Superhuman AI is a given, and almost inevitable at this point.

    Hardly, we don’t even have a physical definition of intelligence (versus an operational one) at this point. Until we have that, ‘superhuman’ and other relative terms are meaningless and we have no way of knowing if human cognitive function can be replicated in any way other than the existing one.

    A major problem I have with the singularity concept is that it assumes there is no physical limit to how fast society or technology can change (the basic concept; I have a lot of problems with specific ideas of how it can be achieved). At some point the rate at which you can physically implement innovation is going to the limit the speed of further innovation.

  • https://plus.google.com/109962494182694679780/posts Razib Khan

    What the Singularity people get wrong is what this implies. It does not imply a heaven-on-earth end-of-history Nirvanna.

    you don’t characterize “their” views correctly. that’s usually the first problem, and so why i discuss it rarely.

  • Amos Zeeberg (Discover Web Editor)

    Funny to see that graph of sequencing costs here: I first saw that graph at Science Online NYC last week [#sonyc], when Matthew Herper showed it as his only slide.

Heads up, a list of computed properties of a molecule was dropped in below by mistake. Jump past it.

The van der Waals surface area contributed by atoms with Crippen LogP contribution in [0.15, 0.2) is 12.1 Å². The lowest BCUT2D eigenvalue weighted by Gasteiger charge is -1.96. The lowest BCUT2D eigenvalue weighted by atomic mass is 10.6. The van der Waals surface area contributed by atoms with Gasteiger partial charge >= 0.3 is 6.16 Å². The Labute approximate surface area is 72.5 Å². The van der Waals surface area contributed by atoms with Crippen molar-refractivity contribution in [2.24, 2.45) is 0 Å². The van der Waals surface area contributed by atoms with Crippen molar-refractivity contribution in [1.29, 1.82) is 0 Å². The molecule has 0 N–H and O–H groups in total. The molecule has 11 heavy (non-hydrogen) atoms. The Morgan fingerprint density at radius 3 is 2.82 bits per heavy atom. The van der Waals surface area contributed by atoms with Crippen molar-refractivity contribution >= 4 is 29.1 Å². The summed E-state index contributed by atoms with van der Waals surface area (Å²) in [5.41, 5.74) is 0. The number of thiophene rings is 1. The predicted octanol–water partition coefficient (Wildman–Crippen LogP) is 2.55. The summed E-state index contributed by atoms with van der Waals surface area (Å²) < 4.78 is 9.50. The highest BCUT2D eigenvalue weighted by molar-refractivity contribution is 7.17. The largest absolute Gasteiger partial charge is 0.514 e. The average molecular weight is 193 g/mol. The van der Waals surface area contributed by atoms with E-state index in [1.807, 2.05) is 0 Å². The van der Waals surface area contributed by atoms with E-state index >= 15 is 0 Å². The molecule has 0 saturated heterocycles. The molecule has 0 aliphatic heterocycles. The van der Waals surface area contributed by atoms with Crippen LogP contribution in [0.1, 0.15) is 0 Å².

http://www.forbes.com/sites/matthewherper/2011/05/13/dna-sequencing-beating-moores-law-since-january-2008/

  • AllenM

    The real question is why would a transhuman retain much interest in the world of standard humans- especially if they could get off world and into the larger area of at least the solar system. A fifty year transit to Alpha Centauri for an ai based intelligence or uploaded human in a virtual world might be comfortable as taking the subway today.

    Too much conjecture to see clear and easy pathways to that future.

  • Thomas Goodey

    Referring to Vernor Vinge’s ‘A Fire Upon The Deep’, Karl Zimmerman says “… the idea of futuristic aliens interacting on a (FTL) galactic scale through a text-only browser is hilarious.” This is mistaken. First, it’s not hilarious, because the premise is that the system has very low bandwidth, and on that assumption, text-only usage is completely logical. Secondly, it wasn’t a text-only system; at one point the Perversion broadcasts an extremely expensive propaganda message in full sensory format.

  • Abelard Lindsey

    I subscribe to what Brian Wang (Next Big Future) calls the mundane singularity. However, I am skeptical of the A.I. based singularity.

    I read “Fire Upon the Deep” when it first came out, and was not particularly impressed with it. Of Verner Vinges stuff, I liked his “Across Realtime” novels better. He wrote these novels, “The Peace War” and “Marooned in Realtime”, in the mid 80′s.

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Gene Expression

This blog is about evolution, genetics, genomics and their interstices. Please beware that comments are aggressively moderated. Uncivil or churlish comments will likely get you banned immediately, so make any contribution count!

About Razib Khan

I have degrees in biology and biochemistry, a passion for genetics, history, and philosophy, and shrimp is my favorite food. In relation to nationality I'm a American Northwesterner, in politics I'm a reactionary, and as for religion I have none (I'm an atheist). If you want to know more, see the links at http://www.razib.com